It doesn’t look like national home prices will slow down anytime soon.
Prices across the country went up by 6.5 percent in March year-over-year, according to the Wall Street Journal, which took its data from the S&P CoreLogic Case-Shiller National Home Price Index. The biggest gains were in western cities such as Seattle, Las Vegas and San Francisco, which saw respective jumps of 13 percent, 12.4 percent and 11.3 percent.
Economists expect the pace of price growth will go down this year due to the new tax law that reduces homeownership incentives and rising mortgage rates, which are making it more expensive to own a home. Freddie Mac recently reported that the rate for a 30-year mortgage rose from 3.99 percent at the end of 2017 to 4.66 percent last week, and they have so far gone up in 15 out of 21 weeks this year.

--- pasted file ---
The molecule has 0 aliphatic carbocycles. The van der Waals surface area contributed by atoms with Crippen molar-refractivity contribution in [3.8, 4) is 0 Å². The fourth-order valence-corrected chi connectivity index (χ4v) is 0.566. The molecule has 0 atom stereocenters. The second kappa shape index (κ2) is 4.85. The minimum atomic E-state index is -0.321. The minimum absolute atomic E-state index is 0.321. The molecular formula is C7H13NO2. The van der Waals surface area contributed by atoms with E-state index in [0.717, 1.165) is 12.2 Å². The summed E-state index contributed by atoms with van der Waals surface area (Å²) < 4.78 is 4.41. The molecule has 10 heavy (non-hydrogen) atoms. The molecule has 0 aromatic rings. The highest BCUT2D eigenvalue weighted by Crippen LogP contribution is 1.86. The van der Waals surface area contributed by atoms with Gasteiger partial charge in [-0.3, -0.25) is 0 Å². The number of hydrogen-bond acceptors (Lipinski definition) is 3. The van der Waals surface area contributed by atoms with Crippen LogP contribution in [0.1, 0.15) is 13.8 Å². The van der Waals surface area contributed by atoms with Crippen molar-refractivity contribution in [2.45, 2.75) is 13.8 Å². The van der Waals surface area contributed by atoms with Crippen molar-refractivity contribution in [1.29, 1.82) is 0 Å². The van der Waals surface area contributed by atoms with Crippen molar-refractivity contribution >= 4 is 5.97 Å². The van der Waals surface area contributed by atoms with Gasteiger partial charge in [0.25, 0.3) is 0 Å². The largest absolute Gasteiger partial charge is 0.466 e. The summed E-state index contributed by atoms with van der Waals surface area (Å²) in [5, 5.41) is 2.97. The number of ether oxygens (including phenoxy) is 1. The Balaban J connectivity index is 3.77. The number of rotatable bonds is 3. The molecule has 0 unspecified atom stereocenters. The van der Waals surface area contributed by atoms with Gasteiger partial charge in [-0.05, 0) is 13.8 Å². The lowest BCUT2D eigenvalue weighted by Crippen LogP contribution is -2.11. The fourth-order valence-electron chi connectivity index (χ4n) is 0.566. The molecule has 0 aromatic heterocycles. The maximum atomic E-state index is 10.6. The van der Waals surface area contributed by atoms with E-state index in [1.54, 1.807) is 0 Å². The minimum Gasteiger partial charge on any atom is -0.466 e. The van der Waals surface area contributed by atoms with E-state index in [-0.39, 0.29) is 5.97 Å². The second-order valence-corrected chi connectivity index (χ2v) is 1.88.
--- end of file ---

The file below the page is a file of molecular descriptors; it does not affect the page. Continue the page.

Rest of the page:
Home sales have already started to slow down, falling 1.4 percent in April 2018 compared to April last year. This was the second consecutive month that annual sales went down.
Low inventory is a major factor in price increases, as the supply of houses is close to its lowest level in decades. David Blitzer of S&P Dow Jones Indices told the Journal that prices will likely keep going up unless this changes.
“Until inventories increase faster than sales, or the economy slows significantly, home prices are likely to continue rising,” he said. [WSJ] – Eddie Small